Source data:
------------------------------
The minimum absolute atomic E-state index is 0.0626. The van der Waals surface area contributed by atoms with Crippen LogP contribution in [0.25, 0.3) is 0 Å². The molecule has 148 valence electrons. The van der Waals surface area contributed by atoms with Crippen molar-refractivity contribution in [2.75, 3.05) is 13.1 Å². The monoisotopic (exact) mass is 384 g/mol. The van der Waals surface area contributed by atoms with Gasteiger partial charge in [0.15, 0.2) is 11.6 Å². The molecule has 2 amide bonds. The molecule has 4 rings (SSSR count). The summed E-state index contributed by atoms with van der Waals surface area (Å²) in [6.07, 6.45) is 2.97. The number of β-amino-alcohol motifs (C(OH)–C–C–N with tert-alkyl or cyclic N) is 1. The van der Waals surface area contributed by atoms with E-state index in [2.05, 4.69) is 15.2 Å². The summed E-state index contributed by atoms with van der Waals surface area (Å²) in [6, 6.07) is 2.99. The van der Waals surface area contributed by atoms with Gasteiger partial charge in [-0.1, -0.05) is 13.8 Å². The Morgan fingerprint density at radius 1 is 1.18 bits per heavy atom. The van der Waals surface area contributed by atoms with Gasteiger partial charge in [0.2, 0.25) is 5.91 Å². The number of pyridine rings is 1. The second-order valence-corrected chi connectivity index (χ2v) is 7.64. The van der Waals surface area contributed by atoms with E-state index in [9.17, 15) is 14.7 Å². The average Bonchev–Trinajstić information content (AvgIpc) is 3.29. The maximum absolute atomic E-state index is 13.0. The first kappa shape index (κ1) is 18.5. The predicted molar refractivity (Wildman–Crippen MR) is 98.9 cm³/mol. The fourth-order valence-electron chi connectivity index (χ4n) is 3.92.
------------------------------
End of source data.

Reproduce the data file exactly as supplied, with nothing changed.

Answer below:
The minimum absolute atomic E-state index is 0.0626. The van der Waals surface area contributed by atoms with Crippen LogP contribution in [0.25, 0.3) is 0 Å². The molecule has 148 valence electrons. The van der Waals surface area contributed by atoms with Crippen molar-refractivity contribution in [2.75, 3.05) is 13.1 Å². The monoisotopic (exact) mass is 384 g/mol. The van der Waals surface area contributed by atoms with Gasteiger partial charge in [0.15, 0.2) is 11.6 Å². The molecule has 2 amide bonds. The molecule has 4 rings (SSSR count). The summed E-state index contributed by atoms with van der Waals surface area (Å²) in [6.07, 6.45) is 2.97. The number of β-amino-alcohol motifs (C(OH)–C–C–N with tert-alkyl or cyclic N) is 1. The van der Waals surface area contributed by atoms with E-state index in [2.05, 4.69) is 15.2 Å². The summed E-state index contributed by atoms with van der Waals surface area (Å²) in [6, 6.07) is 2.99. The van der Waals surface area contributed by atoms with Gasteiger partial charge in [-0.1, -0.05) is 13.8 Å². The Morgan fingerprint density at radius 1 is 1.18 bits per heavy atom. The van der Waals surface area contributed by atoms with Gasteiger partial charge in [0.2, 0.25) is 5.91 Å². The number of pyridine rings is 1. The second-order valence-corrected chi connectivity index (χ2v) is 7.64. The van der Waals surface area contributed by atoms with E-state index in [9.17, 15) is 14.7 Å². The average Bonchev–Trinajstić information content (AvgIpc) is 3.29. The maximum absolute atomic E-state index is 13.0. The first kappa shape index (κ1) is 18.5. The predicted molar refractivity (Wildman–Crippen MR) is 98.9 cm³/mol. The fourth-order valence-electron chi connectivity index (χ4n) is 3.92.